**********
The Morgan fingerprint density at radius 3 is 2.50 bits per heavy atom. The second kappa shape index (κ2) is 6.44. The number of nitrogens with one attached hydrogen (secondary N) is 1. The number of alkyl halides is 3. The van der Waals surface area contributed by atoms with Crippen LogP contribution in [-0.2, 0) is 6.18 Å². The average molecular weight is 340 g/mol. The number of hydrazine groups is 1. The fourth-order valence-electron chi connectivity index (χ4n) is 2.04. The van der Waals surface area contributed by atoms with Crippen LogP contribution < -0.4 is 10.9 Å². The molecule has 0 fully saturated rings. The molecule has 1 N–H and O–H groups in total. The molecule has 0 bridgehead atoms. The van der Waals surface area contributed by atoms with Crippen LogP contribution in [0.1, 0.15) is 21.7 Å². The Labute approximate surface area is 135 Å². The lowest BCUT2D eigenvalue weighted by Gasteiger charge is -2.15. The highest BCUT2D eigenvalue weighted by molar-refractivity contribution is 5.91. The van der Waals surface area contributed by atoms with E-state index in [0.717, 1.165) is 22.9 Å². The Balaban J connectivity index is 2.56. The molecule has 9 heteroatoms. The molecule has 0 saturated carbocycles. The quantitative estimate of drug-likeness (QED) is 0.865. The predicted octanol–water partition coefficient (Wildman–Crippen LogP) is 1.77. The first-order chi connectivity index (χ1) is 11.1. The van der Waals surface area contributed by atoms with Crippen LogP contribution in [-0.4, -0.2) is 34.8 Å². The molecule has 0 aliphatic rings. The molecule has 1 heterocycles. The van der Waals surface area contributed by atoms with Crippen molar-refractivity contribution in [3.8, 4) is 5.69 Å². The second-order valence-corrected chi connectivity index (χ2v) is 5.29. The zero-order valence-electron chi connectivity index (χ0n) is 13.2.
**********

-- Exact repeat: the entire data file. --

The Morgan fingerprint density at radius 3 is 2.50 bits per heavy atom. The second kappa shape index (κ2) is 6.44. The number of nitrogens with one attached hydrogen (secondary N) is 1. The number of alkyl halides is 3. The van der Waals surface area contributed by atoms with Crippen LogP contribution in [-0.2, 0) is 6.18 Å². The average molecular weight is 340 g/mol. The number of hydrazine groups is 1. The fourth-order valence-electron chi connectivity index (χ4n) is 2.04. The van der Waals surface area contributed by atoms with Crippen LogP contribution < -0.4 is 10.9 Å². The molecule has 0 fully saturated rings. The molecule has 1 N–H and O–H groups in total. The molecule has 0 bridgehead atoms. The van der Waals surface area contributed by atoms with Crippen LogP contribution in [0.1, 0.15) is 21.7 Å². The Labute approximate surface area is 135 Å². The lowest BCUT2D eigenvalue weighted by Gasteiger charge is -2.15. The highest BCUT2D eigenvalue weighted by molar-refractivity contribution is 5.91. The van der Waals surface area contributed by atoms with E-state index in [0.717, 1.165) is 22.9 Å². The Balaban J connectivity index is 2.56. The molecule has 9 heteroatoms. The molecule has 0 saturated carbocycles. The quantitative estimate of drug-likeness (QED) is 0.865. The predicted octanol–water partition coefficient (Wildman–Crippen LogP) is 1.77. The first-order chi connectivity index (χ1) is 11.1. The van der Waals surface area contributed by atoms with Crippen LogP contribution in [-0.4, -0.2) is 34.8 Å². The molecule has 0 aliphatic rings. The molecule has 1 heterocycles. The van der Waals surface area contributed by atoms with Crippen molar-refractivity contribution in [3.8, 4) is 5.69 Å². The second-order valence-corrected chi connectivity index (χ2v) is 5.29. The zero-order valence-electron chi connectivity index (χ0n) is 13.2.